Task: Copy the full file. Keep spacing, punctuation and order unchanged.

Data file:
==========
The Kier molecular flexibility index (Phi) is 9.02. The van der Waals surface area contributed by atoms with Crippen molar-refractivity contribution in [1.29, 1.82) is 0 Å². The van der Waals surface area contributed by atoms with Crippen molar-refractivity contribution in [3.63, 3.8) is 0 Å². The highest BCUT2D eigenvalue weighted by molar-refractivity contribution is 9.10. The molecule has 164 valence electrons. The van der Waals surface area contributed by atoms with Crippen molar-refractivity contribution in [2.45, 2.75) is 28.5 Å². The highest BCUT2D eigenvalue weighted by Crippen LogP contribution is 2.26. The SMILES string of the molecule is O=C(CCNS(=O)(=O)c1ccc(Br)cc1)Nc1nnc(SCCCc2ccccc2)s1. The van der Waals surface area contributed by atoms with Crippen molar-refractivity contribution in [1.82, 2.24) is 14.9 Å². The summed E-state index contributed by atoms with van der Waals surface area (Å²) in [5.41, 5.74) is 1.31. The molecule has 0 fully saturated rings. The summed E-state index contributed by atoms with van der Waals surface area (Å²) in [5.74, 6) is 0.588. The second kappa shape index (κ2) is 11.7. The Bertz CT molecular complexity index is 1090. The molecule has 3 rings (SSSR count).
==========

The Kier molecular flexibility index (Phi) is 9.02. The van der Waals surface area contributed by atoms with Crippen molar-refractivity contribution in [1.29, 1.82) is 0 Å². The van der Waals surface area contributed by atoms with Crippen molar-refractivity contribution in [3.63, 3.8) is 0 Å². The highest BCUT2D eigenvalue weighted by molar-refractivity contribution is 9.10. The molecule has 164 valence electrons. The van der Waals surface area contributed by atoms with Crippen molar-refractivity contribution in [2.45, 2.75) is 28.5 Å². The highest BCUT2D eigenvalue weighted by Crippen LogP contribution is 2.26. The SMILES string of the molecule is O=C(CCNS(=O)(=O)c1ccc(Br)cc1)Nc1nnc(SCCCc2ccccc2)s1. The van der Waals surface area contributed by atoms with Crippen molar-refractivity contribution in [1.82, 2.24) is 14.9 Å². The summed E-state index contributed by atoms with van der Waals surface area (Å²) in [5.41, 5.74) is 1.31. The molecule has 0 fully saturated rings. The summed E-state index contributed by atoms with van der Waals surface area (Å²) in [5.74, 6) is 0.588. The second kappa shape index (κ2) is 11.7. The Bertz CT molecular complexity index is 1090. The molecule has 3 rings (SSSR count).